Something of that mindset shift was called for by Police Minister Nkosinathi Nhleko in addressing Cosatu’s City Wide Crime Conference in Cape Town on 21 August 2014 (Coetzee 2014a). Reflecting on the common view that it is the sole responsibility of the police to tackle crime, he argued that: “Crime cannot be defeated by the police alone – communities must get involved.” This called for profound social reflection: “There is something fundamentally wrong with ourselves as a society,” he said. “We need to go back to the basics and say what it is that we are doing.” It is interesting that it should be the Minister of Police who shifts to a different discourse, eschewing the attractions of speaking as if the changes we are committed to as a nation can be achieved simply by the exercise of power and will on the part of those in authority.
Which brings us to the main front page article in the newspaper we have been perusing. It is on Archbishop Desmond Tutu’s call for a more representative Springbok rugby team (Coetzee 2014b). Desmond Tutu is quoted as saying, “I lament the tortoise pace at which transformation at the highest level is being effected.” He called for rapid attention to building a Springbok team representative of the “full spectrum of the rainbow that defines us – not on the basis of quotas or affirmative action or window-dressing, but on merit and for our long-term well-being as a nation.” Alone among the people we have been considering, Desmond Tutu entertains the tension between action now and the scope of a long-term vision. Similarly, he is alone in rejecting technical means of achieving indices of change and insisting that the challenge involves developing merit. And he is careful to respect the quality and dignity of the “paler” player who, in his opinion, has been “leapfrogged into the team” over the black man who was next in line. Tutu’s approach resonates with the Constitution in values and in approach. The goals are never in doubt, but there is a clear-eyed awareness that achieving them is an ongoing task. The Constitution is historically grounded. In the Preamble it first recognises the injustices of the past. Then it commits government and citizens to historical process in bringing healing, establishing an open society based on democratic values, social justice and fundamental human rights, securing the protection of the law for all, improving the quality of life of all citizens, freeing their potential, and achieving unity in diversity. The word “transformation” does not appear there, but is often taken as embodying this vision, as when Edwin Cameron (2014:175) speaks of the Constitutional Court’s embracing “the crucial project of transforming society.”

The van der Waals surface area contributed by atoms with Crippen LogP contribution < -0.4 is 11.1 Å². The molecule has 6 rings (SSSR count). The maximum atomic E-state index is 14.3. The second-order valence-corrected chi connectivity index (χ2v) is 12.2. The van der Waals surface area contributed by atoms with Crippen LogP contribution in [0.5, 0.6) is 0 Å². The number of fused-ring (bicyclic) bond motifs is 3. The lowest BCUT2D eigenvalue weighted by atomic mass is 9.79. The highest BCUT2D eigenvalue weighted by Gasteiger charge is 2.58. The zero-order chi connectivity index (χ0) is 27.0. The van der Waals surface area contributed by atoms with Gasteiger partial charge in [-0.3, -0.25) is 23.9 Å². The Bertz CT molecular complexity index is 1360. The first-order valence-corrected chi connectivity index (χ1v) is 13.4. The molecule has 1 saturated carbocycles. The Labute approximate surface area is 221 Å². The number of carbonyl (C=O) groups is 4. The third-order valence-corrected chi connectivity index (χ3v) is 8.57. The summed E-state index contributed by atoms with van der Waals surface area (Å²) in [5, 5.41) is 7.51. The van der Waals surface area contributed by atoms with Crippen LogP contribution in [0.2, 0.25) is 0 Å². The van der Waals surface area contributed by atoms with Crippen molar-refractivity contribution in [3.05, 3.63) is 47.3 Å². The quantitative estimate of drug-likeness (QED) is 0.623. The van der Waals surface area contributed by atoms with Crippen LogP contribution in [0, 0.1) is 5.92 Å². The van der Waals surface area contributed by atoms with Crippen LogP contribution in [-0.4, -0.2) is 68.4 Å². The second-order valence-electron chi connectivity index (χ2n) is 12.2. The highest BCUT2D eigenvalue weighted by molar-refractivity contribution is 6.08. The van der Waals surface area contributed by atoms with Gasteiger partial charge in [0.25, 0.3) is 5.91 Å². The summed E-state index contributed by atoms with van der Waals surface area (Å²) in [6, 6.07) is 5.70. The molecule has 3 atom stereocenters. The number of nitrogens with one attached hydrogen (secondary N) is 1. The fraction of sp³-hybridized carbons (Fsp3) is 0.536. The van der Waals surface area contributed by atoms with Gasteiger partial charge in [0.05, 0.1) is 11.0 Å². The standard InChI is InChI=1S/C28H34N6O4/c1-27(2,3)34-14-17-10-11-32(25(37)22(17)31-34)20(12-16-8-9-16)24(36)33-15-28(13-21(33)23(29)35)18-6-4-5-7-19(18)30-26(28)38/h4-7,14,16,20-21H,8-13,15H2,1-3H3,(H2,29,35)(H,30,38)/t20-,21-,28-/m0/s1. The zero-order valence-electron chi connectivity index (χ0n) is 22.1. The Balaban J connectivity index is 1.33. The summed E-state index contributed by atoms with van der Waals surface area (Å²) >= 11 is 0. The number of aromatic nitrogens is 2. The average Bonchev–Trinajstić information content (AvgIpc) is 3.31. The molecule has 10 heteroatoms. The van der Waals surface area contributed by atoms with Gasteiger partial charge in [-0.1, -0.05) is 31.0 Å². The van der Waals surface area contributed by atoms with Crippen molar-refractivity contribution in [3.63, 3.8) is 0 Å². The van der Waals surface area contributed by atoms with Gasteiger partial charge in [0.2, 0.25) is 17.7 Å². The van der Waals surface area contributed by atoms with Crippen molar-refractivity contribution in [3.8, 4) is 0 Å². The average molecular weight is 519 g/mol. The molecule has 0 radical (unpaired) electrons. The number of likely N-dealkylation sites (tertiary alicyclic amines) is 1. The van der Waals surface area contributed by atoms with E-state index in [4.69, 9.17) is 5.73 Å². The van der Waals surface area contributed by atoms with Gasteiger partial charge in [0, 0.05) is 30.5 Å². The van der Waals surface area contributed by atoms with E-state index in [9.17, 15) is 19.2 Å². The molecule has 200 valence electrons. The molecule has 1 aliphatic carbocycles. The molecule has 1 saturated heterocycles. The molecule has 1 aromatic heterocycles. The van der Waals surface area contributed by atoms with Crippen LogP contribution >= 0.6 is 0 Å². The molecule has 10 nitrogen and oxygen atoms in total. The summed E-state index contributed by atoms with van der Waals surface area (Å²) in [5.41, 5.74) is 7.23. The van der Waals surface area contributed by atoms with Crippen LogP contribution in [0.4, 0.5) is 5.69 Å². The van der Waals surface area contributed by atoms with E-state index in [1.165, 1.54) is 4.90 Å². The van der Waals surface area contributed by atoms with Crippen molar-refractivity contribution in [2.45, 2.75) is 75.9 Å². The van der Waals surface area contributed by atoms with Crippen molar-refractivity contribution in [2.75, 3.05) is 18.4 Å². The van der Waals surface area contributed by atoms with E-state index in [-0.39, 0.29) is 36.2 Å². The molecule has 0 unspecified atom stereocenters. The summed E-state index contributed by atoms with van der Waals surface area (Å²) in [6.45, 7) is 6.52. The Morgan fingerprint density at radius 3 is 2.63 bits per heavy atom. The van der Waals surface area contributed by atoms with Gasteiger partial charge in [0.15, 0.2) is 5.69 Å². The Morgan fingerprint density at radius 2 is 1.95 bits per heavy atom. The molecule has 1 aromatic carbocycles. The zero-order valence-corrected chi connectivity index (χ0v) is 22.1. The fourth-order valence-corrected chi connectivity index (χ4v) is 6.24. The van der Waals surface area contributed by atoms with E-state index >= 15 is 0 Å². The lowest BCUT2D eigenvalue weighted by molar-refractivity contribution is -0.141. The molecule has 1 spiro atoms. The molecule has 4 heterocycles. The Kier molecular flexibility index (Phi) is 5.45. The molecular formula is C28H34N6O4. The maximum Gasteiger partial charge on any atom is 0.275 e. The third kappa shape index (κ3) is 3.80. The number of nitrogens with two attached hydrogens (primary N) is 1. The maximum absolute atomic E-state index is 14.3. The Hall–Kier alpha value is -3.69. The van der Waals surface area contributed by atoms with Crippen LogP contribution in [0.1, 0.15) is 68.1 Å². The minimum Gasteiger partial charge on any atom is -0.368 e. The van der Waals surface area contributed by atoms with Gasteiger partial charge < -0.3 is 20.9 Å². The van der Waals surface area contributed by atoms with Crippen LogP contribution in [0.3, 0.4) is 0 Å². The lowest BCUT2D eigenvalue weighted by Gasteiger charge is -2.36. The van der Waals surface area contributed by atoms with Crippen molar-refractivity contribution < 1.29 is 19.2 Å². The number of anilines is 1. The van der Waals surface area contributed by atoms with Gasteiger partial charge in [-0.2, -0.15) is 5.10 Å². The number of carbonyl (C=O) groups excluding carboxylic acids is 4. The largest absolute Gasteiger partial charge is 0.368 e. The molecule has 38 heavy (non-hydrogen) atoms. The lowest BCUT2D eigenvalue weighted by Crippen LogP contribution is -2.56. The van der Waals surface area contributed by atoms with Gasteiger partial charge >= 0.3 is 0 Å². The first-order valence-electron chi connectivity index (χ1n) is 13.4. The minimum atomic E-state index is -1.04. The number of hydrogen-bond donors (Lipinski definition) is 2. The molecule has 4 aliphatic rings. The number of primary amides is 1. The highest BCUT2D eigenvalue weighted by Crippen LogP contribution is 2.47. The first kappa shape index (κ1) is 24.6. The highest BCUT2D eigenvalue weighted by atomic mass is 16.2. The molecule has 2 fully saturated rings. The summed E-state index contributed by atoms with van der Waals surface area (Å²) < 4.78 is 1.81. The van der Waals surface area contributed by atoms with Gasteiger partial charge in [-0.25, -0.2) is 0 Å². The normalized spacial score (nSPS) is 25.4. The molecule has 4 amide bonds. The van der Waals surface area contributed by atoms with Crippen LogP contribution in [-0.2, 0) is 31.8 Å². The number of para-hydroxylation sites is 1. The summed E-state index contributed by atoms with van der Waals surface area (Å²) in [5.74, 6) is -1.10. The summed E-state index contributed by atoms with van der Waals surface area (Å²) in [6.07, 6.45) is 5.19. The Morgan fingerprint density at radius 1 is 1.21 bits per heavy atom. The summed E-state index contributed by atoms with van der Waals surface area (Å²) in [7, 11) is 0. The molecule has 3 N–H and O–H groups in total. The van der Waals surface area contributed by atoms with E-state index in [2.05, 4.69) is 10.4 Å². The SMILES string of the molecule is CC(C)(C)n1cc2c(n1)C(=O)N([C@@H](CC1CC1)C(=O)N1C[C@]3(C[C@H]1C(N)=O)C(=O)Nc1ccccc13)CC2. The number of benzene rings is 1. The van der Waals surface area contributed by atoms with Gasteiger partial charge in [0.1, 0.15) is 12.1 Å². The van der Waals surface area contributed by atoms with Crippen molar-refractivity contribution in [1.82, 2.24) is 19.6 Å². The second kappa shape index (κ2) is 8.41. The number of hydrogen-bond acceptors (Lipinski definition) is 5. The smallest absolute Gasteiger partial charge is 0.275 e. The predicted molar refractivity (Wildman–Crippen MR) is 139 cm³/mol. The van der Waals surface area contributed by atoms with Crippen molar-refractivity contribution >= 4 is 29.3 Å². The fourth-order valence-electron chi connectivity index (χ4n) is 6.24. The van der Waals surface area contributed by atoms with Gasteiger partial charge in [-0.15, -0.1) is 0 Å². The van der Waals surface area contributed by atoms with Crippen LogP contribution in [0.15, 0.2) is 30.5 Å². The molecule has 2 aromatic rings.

Transformation, in this sense, combines two of the meanings given in the Shorter Oxford Dictionary. For 600 and more years the word transformation has meant “The action of changing in form, shape or appearance.” And for more than 400 years it has sustained another, more profound meaning: “A complete change in character, nature, etc.” A good part of the transformation called for in South Africa is of the structural variety. The frame of labour relations has changed, employment structures have changed, school management structures have changed, the courts have changed, and so on. Few would deny that structural change was and is necessary to create space for developing new opportunities for citizens in keeping with a democratic order. However, that kind of transformation is far from enough. The focus of the second meaning is not on external appearance or shape but on substance, internal disposition or essential character. In short, the word intimates the possibility of radical change. This meaning comes from the late 16th century and is once again current. It arose in a time of major political and ideological change when the nature of political authority was being renegotiated, there was a significant expansion of literacy, neo-Platonic idealism was in the ascendant, and the implications of the Reformation in the western Christian church were being worked through in society.
Where did this late 16th century meaning, which was to be of such great political significance, originate? Earlier political thought (though not necessarily practice) about change was largely adaptive and ameliorative. From the late 16th century on ideas of thoroughgoing change not only gained currency but carried the highest moral sanction. The tussles in political philosophy are felt in the tragedies of the period. Works like King Lear negotiate the sources of authority and the role of individuals, and mark the process of moving from absolute to constitutional monarchy. The vocabulary of this profound shift lies substantially in the early translations of the Bible into English. Transformation as a process of internal renewal is part of the Pauline theology of salvation in these translations, and so part of the vocabulary of popular religion. Romans 12.2 in the King James version of 1609 reads: